REITs in sectors that are economically sensitive, e.g., hotels, argue that having lots of variable rate debt can act as a hedge, as interest rates are likely to rise only when the economy does well, which would generate stronger RevPar growth. Well, maybe; ingesting a small bit of arsenic can prevent poisoning, but too much would ruin more than one's whole day. Most REIT investors prefer that a REIT's assets, most of which are held long-term, be matched with long-term, fixed rate liabilities.

While there's room for debate on the subject, and plenty of exceptions to the rule, it is my view that the ideal REIT will keep a large portion of its assets free of encumbrance, and use the corporate debt markets to fund most of its obligations. This provides for more strategic flexibility, allowing for the quick sale of an asset in response to a Mafiosian offer. Exceptions: Development projects will often be financed with property-specific secured debt, and sometimes the mortgage market offers rates so low that no self-respecting REIT executive can refuse.

Finally, the outstanding REIT will devise a dividend policy that enables it to retain substantial earnings during the fat years, providing a cushion when real estate markets weaken. Generally speaking, it's a “good thing” to retain lots of free cash flow; this provides for both dividend safety and the ability to take advantage of great opportunities without having to go cap in hand to the investment bankers. However, there are times when paying out more to shareholders is appropriate, perhaps due to a dearth of investment opportunities. Cousins has taken the unusual – but, in my opinion, wise – course of paying a special dividend with the proceeds from asset sales. Great REITs know not only when to hold 'em and when to fold 'em, but also when to retain and when to distribute.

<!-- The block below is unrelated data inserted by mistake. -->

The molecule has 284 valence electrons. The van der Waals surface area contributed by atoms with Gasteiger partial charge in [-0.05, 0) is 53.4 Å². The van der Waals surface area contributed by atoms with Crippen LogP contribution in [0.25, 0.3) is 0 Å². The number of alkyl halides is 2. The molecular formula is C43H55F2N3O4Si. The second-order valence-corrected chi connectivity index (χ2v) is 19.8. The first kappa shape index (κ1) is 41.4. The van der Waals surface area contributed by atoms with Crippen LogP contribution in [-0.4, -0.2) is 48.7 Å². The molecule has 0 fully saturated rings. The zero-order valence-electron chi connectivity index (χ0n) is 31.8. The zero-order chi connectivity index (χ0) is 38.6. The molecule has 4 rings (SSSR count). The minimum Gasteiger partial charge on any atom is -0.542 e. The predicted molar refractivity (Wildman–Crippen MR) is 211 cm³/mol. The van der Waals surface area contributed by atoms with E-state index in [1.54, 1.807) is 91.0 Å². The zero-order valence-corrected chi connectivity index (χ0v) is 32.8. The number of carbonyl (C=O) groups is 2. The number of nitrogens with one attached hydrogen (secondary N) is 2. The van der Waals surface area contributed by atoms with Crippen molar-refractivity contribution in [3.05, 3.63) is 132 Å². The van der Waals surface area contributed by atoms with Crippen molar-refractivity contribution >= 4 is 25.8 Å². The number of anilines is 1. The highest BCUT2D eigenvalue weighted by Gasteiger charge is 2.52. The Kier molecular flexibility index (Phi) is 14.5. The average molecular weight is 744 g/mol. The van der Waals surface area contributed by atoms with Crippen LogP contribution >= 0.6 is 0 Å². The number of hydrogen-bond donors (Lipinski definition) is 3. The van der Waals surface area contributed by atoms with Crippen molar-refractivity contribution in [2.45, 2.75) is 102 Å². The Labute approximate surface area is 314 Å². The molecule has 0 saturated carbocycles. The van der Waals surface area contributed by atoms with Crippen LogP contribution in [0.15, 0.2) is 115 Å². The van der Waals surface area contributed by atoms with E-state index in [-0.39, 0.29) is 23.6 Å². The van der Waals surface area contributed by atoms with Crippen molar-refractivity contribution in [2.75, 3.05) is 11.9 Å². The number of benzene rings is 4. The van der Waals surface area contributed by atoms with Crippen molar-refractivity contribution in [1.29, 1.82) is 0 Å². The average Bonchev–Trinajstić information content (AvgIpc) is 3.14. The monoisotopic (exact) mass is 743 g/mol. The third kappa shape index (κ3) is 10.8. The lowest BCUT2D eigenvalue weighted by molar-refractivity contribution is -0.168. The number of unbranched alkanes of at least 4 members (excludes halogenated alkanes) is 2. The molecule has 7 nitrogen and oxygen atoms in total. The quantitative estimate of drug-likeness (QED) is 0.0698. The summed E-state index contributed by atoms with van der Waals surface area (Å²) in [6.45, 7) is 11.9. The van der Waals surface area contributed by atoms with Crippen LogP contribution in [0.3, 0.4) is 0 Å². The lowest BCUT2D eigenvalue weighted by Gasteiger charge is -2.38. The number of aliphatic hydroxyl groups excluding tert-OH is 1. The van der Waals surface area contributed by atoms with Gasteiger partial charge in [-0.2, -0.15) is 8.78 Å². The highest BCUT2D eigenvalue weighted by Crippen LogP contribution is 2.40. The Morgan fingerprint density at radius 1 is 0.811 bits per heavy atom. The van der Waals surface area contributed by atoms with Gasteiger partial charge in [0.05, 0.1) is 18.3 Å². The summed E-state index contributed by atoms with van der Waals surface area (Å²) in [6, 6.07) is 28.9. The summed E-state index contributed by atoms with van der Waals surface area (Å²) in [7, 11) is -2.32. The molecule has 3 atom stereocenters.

c. Shareholder-Friendly? I've been investing in REITs since 1975, and have seen the Good, the Bad and the Ugly. There is one common denominator that we see in Ugly REITs: They are not shareholder friendly. On the other hand, the best REITs understand that every public company should be run for the benefit of the shareholders, not the executives or directors. Shareholder friendliness can be measured in many ways, and I will list just a few of them here.

Perhaps most important, there will be an “alignment of interests” between the executives/directors and the public shareholders. That term, while worked so hard it's about to collapse, is nonetheless crucial to the long-term well being of shareholders. This alignment is most easily seen in share ownership. How many shares, and what percentage of the company, do the insiders own? Are they real shares, or OP units with a different cost basis? Are there other conflicts of interest? The best REITs won't have worthless brothers-in-law on the payroll, or buy supplies from the company owned by the CEO's wife.